A. Women who breast-feed have a delay in resumption of ovulation postpartum. It is probably safest to resume contraceptive use in the third postpartum month for those who breast-feed full time, and in the third postpartum week for those who do not breastfeed.

B. A nonhormonal contraceptive or progesterone-containing hormonal contraceptive can be started at any time; an estrogen-containing oral contraceptive pill should not be started before the third week postpartum because women are still at increased risk of thromboembolism prior to this time. Oral contraceptive pills can decrease breast milk, while progesterone-containing contraceptives may increase breast milk.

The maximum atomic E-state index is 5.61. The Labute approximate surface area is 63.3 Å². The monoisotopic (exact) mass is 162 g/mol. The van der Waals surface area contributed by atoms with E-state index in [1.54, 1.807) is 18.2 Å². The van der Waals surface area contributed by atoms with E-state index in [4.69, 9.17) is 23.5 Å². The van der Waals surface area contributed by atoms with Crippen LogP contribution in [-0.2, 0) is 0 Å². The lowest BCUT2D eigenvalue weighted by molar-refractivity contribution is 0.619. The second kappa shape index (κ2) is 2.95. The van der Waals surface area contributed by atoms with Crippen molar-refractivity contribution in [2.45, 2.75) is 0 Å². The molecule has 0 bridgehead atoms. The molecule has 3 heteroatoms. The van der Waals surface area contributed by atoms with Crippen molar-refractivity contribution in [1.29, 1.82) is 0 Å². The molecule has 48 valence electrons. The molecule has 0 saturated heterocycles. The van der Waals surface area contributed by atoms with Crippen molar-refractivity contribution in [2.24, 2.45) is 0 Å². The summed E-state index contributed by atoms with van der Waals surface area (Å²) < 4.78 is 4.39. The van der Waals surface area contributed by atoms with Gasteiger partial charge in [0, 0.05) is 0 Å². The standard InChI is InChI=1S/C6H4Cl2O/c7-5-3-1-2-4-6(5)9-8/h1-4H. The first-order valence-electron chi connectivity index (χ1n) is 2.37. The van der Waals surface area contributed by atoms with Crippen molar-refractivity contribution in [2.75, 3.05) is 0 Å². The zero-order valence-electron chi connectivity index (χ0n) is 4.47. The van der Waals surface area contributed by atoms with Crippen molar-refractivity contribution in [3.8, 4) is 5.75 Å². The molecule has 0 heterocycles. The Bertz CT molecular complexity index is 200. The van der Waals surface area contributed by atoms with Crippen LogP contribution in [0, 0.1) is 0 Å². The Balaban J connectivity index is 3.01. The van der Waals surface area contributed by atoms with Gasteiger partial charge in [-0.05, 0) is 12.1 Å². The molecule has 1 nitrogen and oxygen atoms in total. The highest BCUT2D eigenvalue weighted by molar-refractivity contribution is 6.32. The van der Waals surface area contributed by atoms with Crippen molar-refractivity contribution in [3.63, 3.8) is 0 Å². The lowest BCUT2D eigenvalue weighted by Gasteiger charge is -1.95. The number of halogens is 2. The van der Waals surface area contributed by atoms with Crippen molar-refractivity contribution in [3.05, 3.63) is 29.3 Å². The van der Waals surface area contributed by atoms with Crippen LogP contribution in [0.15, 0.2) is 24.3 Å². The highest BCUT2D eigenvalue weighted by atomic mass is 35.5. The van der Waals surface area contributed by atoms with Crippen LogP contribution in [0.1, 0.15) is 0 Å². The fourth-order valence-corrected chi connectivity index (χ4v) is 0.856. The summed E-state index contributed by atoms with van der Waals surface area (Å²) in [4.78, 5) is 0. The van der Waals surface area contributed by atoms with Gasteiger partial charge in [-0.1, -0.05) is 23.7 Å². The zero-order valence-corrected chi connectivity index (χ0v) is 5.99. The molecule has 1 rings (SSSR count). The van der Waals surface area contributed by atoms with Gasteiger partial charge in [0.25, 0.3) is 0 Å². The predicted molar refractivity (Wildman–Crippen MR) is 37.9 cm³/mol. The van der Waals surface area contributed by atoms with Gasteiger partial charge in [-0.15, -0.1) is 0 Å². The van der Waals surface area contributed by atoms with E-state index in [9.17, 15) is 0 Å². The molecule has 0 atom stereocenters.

New Mothers Guide to Breast Feeding

New Mothers Guide to Breast Feeding

For many years, scientists have been playing out the ingredients that make breast milk the perfect food for babies. They've discovered to day over 200 close compounds to fight infection, help the immune system mature, aid in digestion, and support brain growth - nature made properties that science simply cannot copy. The important long term benefits of breast feeding include reduced risk of asthma, allergies, obesity, and some forms of childhood cancer. The more that scientists continue to learn, the better breast milk looks.

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